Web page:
@.str, i32 0, i32 0))
   br label %24

;<label>:24 ; preds = %22, %0
   %25 = load i32* %tmphigh, align 4
   %26 = and i32 %25, 65535
   store i32 %26, i32* %high1, align 4
.....

If I insert some instructions before %25 so it will look like:
....
;<label>:22 ; preds = %0
   %23 = call i32 (i8*, ...)* @printf(i8* getelementptr inbounds ([24 x i8]*
@.str, i32 0, i32 0))
   br label %24

;<label>:24
   %var = add i32 %7, 0 ; for testing
   %25 = load i32* %tmphigh, align 4
   %26 = and i32 %25, 65535
   store i32 %26, i32* %high1, align 4
.....

Will %var get evaluated or it will be skipped?

It will be evaluated.

How does the branching work since the label is commented out?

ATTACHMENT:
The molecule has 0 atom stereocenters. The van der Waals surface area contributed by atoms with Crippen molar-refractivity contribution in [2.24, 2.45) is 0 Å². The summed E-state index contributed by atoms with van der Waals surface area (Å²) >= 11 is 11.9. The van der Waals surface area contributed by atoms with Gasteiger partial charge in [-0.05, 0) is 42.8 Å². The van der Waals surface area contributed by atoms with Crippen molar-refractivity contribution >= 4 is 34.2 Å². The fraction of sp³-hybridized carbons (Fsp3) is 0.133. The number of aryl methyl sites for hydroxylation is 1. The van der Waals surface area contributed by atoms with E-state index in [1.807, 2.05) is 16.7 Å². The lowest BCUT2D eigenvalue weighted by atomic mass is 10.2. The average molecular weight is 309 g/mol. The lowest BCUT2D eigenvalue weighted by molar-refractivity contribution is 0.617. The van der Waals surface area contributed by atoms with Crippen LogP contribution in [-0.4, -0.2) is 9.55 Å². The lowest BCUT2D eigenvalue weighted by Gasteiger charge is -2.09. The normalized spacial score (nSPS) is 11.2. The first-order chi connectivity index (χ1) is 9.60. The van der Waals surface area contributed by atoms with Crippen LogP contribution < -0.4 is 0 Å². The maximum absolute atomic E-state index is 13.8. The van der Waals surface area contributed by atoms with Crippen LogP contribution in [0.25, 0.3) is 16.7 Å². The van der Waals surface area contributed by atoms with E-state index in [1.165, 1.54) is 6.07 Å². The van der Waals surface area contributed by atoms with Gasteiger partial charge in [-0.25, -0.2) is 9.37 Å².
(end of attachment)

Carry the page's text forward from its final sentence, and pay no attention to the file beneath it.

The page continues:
Labels and most other names only exist for the convenience of human readers.
LLVM knows that a basic block has ended because of "br label %24". This is
an example of a terminator instruction: an instruction that only occurs as
the last instruction of a basic block (every basic block must finish with
one). Thus LLVM knows where all basic blocks start and end by just looking
at the terminator instructions. It doesn't need labels.

  Does it assume

%24 is the nop before %25?

I didn't understand this question. When printing human readable IR, LLVM prints
a numerical name like %24 for things which have no name internally. It has to
put something since otherwise it wouldn't be able to read the IR back in again.
The numbers it chooses just increment sequentially. This makes it hard to
modify such human readable IR by hand since you have to preserve the sequential